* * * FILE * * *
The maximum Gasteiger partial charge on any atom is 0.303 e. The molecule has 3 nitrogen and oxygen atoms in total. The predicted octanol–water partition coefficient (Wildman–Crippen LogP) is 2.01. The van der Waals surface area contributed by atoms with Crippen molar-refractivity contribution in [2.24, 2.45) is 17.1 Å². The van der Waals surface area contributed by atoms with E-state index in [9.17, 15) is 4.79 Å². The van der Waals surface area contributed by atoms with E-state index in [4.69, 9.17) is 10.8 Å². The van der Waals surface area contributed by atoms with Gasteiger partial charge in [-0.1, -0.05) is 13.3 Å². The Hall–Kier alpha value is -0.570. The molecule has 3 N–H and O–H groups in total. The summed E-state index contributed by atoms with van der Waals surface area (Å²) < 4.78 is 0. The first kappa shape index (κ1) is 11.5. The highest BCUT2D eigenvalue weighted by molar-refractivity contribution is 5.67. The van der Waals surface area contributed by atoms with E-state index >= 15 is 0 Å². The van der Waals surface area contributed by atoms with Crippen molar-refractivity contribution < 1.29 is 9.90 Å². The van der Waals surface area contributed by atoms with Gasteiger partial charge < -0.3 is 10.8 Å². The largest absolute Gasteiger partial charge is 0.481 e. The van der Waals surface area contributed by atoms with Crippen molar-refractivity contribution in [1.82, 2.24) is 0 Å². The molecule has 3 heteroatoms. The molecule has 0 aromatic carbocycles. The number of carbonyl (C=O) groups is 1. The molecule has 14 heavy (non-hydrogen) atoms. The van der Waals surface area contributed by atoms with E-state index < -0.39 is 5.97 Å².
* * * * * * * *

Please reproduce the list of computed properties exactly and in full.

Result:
The maximum Gasteiger partial charge on any atom is 0.303 e. The molecule has 3 nitrogen and oxygen atoms in total. The predicted octanol–water partition coefficient (Wildman–Crippen LogP) is 2.01. The van der Waals surface area contributed by atoms with Crippen molar-refractivity contribution in [2.24, 2.45) is 17.1 Å². The van der Waals surface area contributed by atoms with E-state index in [9.17, 15) is 4.79 Å². The van der Waals surface area contributed by atoms with E-state index in [4.69, 9.17) is 10.8 Å². The van der Waals surface area contributed by atoms with Gasteiger partial charge in [-0.1, -0.05) is 13.3 Å². The Hall–Kier alpha value is -0.570. The molecule has 3 N–H and O–H groups in total. The summed E-state index contributed by atoms with van der Waals surface area (Å²) < 4.78 is 0. The first kappa shape index (κ1) is 11.5. The highest BCUT2D eigenvalue weighted by molar-refractivity contribution is 5.67. The van der Waals surface area contributed by atoms with E-state index >= 15 is 0 Å². The van der Waals surface area contributed by atoms with Crippen molar-refractivity contribution < 1.29 is 9.90 Å². The van der Waals surface area contributed by atoms with Gasteiger partial charge < -0.3 is 10.8 Å². The largest absolute Gasteiger partial charge is 0.481 e. The van der Waals surface area contributed by atoms with Crippen molar-refractivity contribution in [1.82, 2.24) is 0 Å². The molecule has 3 heteroatoms. The molecule has 0 aromatic carbocycles. The number of carbonyl (C=O) groups is 1. The molecule has 14 heavy (non-hydrogen) atoms. The van der Waals surface area contributed by atoms with E-state index < -0.39 is 5.97 Å².